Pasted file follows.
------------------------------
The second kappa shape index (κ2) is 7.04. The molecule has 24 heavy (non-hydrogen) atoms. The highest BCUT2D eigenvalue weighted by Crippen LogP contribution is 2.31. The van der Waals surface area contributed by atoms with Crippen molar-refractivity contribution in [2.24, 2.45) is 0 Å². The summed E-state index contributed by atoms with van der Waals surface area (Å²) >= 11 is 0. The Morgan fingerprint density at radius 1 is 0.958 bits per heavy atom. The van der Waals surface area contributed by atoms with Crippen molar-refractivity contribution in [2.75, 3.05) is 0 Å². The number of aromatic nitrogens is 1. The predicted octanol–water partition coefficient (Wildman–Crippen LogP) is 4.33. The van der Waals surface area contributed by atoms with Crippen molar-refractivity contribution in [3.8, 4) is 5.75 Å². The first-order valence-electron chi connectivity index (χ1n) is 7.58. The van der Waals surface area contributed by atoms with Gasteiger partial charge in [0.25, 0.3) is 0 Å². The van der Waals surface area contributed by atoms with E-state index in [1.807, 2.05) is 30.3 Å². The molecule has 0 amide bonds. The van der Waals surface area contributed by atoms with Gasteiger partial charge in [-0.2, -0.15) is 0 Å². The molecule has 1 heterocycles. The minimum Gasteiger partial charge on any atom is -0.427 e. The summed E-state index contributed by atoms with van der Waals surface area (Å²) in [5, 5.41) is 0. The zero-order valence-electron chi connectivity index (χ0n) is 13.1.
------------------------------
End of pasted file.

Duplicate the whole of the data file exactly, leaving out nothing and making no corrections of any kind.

The second kappa shape index (κ2) is 7.04. The molecule has 24 heavy (non-hydrogen) atoms. The highest BCUT2D eigenvalue weighted by Crippen LogP contribution is 2.31. The van der Waals surface area contributed by atoms with Crippen molar-refractivity contribution in [2.24, 2.45) is 0 Å². The summed E-state index contributed by atoms with van der Waals surface area (Å²) >= 11 is 0. The Morgan fingerprint density at radius 1 is 0.958 bits per heavy atom. The van der Waals surface area contributed by atoms with Crippen molar-refractivity contribution in [2.75, 3.05) is 0 Å². The number of aromatic nitrogens is 1. The predicted octanol–water partition coefficient (Wildman–Crippen LogP) is 4.33. The van der Waals surface area contributed by atoms with Crippen molar-refractivity contribution in [3.8, 4) is 5.75 Å². The first-order valence-electron chi connectivity index (χ1n) is 7.58. The van der Waals surface area contributed by atoms with Gasteiger partial charge in [0.25, 0.3) is 0 Å². The van der Waals surface area contributed by atoms with E-state index in [1.807, 2.05) is 30.3 Å². The molecule has 0 amide bonds. The van der Waals surface area contributed by atoms with Gasteiger partial charge in [-0.2, -0.15) is 0 Å². The molecule has 1 heterocycles. The minimum Gasteiger partial charge on any atom is -0.427 e. The summed E-state index contributed by atoms with van der Waals surface area (Å²) in [5, 5.41) is 0. The zero-order valence-electron chi connectivity index (χ0n) is 13.1.